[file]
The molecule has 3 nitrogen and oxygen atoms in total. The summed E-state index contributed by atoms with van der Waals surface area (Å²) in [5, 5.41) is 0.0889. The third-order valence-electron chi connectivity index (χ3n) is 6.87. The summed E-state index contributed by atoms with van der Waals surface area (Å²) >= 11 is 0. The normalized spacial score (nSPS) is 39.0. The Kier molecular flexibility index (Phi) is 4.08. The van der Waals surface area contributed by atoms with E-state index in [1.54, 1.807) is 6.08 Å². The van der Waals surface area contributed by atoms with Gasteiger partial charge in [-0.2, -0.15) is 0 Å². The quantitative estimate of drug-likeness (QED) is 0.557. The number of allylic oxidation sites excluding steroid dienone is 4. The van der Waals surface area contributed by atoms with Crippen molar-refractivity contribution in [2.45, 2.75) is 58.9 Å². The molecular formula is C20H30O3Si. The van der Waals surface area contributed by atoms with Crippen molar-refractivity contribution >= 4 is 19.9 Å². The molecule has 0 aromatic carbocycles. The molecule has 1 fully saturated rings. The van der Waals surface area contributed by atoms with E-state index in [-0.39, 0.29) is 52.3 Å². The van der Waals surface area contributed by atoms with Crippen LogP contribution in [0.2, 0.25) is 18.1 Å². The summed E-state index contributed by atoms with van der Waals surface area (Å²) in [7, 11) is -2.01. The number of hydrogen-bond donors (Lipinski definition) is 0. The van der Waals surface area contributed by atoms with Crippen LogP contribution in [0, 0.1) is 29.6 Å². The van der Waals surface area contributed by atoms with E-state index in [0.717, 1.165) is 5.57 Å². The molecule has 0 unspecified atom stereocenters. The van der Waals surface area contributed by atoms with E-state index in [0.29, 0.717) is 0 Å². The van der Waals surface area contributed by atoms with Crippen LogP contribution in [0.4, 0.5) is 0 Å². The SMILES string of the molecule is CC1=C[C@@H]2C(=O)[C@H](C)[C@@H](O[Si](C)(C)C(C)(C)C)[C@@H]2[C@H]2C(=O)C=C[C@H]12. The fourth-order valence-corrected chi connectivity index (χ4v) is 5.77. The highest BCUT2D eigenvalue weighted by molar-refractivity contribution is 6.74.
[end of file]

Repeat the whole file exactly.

The molecule has 3 nitrogen and oxygen atoms in total. The summed E-state index contributed by atoms with van der Waals surface area (Å²) in [5, 5.41) is 0.0889. The third-order valence-electron chi connectivity index (χ3n) is 6.87. The summed E-state index contributed by atoms with van der Waals surface area (Å²) >= 11 is 0. The normalized spacial score (nSPS) is 39.0. The Kier molecular flexibility index (Phi) is 4.08. The van der Waals surface area contributed by atoms with E-state index in [1.54, 1.807) is 6.08 Å². The van der Waals surface area contributed by atoms with Gasteiger partial charge in [-0.2, -0.15) is 0 Å². The quantitative estimate of drug-likeness (QED) is 0.557. The number of allylic oxidation sites excluding steroid dienone is 4. The van der Waals surface area contributed by atoms with Crippen molar-refractivity contribution in [2.45, 2.75) is 58.9 Å². The molecular formula is C20H30O3Si. The van der Waals surface area contributed by atoms with Crippen molar-refractivity contribution >= 4 is 19.9 Å². The molecule has 0 aromatic carbocycles. The molecule has 1 fully saturated rings. The van der Waals surface area contributed by atoms with E-state index in [-0.39, 0.29) is 52.3 Å². The van der Waals surface area contributed by atoms with Crippen LogP contribution in [0.2, 0.25) is 18.1 Å². The summed E-state index contributed by atoms with van der Waals surface area (Å²) in [7, 11) is -2.01. The number of hydrogen-bond donors (Lipinski definition) is 0. The van der Waals surface area contributed by atoms with Crippen LogP contribution in [0, 0.1) is 29.6 Å². The van der Waals surface area contributed by atoms with E-state index in [0.717, 1.165) is 5.57 Å². The molecule has 0 unspecified atom stereocenters. The van der Waals surface area contributed by atoms with E-state index in [0.29, 0.717) is 0 Å². The van der Waals surface area contributed by atoms with Crippen LogP contribution in [0.4, 0.5) is 0 Å². The SMILES string of the molecule is CC1=C[C@@H]2C(=O)[C@H](C)[C@@H](O[Si](C)(C)C(C)(C)C)[C@@H]2[C@H]2C(=O)C=C[C@H]12. The fourth-order valence-corrected chi connectivity index (χ4v) is 5.77. The highest BCUT2D eigenvalue weighted by molar-refractivity contribution is 6.74.